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Authenticity, what does it really mean?

8 August 2018
By Sue Rosen, Careers Coach, MBA program
There’s a lot of buzz around at the moment about being an authentic leader and bringing the real you to work, but what does that mean for how you behave and interact with others?

Does it mean you should air your opinions at every opportunity? Does it mean that you should tell the new guy in the office that you have no interest in hearing about last night’s footy match? Or share details of your personal life?

And if you become authentic now does that mean that you weren’t yourself before? If you have to learn to be authentic then how authentic are you being now? Who is the real you?

As you move through education, professional training and the corporate world you may feel compelled to mask some aspect of your personality to conform more closely to what you perceive as the required profile for progression. This may result in you not being perceived by others as “authentic” because, without knowing exactly why, they can tell that what they are seeing is not “the real deal”.

And there is a fine line between fitting in with societal and organisational norms so that you can build rapport with those around you and losing your individuality, which is actually what will allow you to stand out from the crowd as a leader.

So, what is authenticity?

Respected author Bill George (Discover Your True North) identified authenticity as knowing what is really important to you and then aligning your actions with your values so that you can consistently practice and convey your values to others. It means to get in touch with what is really inside your heart so that you can discover or rediscover your passions and learn to let your heart lead you as well as your head.

How can I become an authentic leader?

1. Understand your own story

You need to understand your own story so you can figure out what really motivates you and find ways you can stay true to yourself whilst juggling work, family, personal health and social life.

Question the stories you tell yourself about who are and what you do and explore the events that have shaped you.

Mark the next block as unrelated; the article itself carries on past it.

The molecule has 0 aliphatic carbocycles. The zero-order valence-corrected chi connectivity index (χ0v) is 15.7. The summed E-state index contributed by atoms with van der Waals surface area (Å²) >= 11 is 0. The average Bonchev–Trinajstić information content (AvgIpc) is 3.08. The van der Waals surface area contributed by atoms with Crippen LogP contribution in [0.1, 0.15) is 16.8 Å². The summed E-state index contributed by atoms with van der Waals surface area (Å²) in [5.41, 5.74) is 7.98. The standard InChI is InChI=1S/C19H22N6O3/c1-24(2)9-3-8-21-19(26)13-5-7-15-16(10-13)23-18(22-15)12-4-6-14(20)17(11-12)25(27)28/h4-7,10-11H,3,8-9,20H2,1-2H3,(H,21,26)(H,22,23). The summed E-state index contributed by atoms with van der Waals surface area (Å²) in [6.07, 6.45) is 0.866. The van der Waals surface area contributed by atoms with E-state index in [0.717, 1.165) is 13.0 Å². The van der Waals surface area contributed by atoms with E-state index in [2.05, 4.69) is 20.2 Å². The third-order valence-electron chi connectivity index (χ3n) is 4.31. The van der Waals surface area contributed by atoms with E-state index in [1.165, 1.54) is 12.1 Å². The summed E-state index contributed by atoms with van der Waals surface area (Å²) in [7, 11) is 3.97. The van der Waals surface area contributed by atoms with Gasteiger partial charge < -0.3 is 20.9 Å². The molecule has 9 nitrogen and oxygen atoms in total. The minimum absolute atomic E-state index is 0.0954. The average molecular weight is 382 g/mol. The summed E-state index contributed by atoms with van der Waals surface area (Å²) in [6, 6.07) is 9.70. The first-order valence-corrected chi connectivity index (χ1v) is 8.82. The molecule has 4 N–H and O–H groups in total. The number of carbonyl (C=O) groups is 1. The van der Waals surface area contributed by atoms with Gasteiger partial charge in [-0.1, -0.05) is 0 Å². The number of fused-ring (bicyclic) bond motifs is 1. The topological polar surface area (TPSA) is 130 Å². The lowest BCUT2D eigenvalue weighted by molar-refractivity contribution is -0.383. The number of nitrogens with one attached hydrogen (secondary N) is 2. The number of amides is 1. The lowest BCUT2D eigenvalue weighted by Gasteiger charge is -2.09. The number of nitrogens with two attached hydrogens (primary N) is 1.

Learn to articulate your core values and continually challenge yourself to live by them.

Ask for honest feedback from people you trust and be open to the learning it will bring.

Push yourself out of you comfort zone and take risks.

Investigate what gives you a sense of meaning in your work.

2. Improve your connections to others

Build empathy by taking an interest in your colleagues, asking them about their lives outside work and genuinely listening to their responses.

Pay attention to the mood of the people around you as emotions are highly contagious, and as a leader, yours are particularly influential.

Be willing to demonstrate vulnerability, and accept that the leader does not have to hold all the answers, encouraging others to put forward their ideas.

Share something of your personal life with your people – it is not about baring all but sharing an aspect which will help build rapport, as people will start to see you as a real person not just the boss.

Give constructive feedback based on strengths, and express gratitude for the efforts of your team.

Care about the work your people do and let them know what it means to you.

3. Connect to the organisation

Be really clear on the purpose of the organisation, and who and how it serves the community.

Ensure that your values are aligned with those of the organisation.

Articulate a compelling vision for the organisation.

Ensure that behaviours accepted within the organisation are in line with its purpose and values so that the culture becomes one where employees feel safe being themselves.

Develop resilience by celebrating achievements yet also allowing for failures to be learning experiences.

“This is who I am, take me or leave me!”

It can be so tempting to say this but if you want to truly reach your potential as a leader you must be willing to keep learning and growing and adapting to new situations.

When we face challenges, it is even more tempting for us to rely on our usual behaviours but to achieve growth we must move out of our comfort zone and do things which may not come naturally. This may mean that we need to “fake it until we make it” because we need to learn from the experience of doing something new.

We all know that in different social settings we instinctively adapt our style of communication – how you banter with your mates at a bar may be a long way from how you speak at a corporate function and yet it doesn’t mean that one is inauthentic. It indicates that you are tuning in to the social signs about what is acceptable. Building both your self-awareness and your social intelligence is key to developing your own authentic leadership style as well as being perceived as an authentic leader by others.

As Muhammed Ali once said, “A man who views the world the same at 50 as he did at 20 has wasted 30 years of his life.”

Find out more about how our MBA Careers Service, available to all MBA students, will provide you with coaching, career management tools and resources to help you refine your career goals and navigate the recruiting process.

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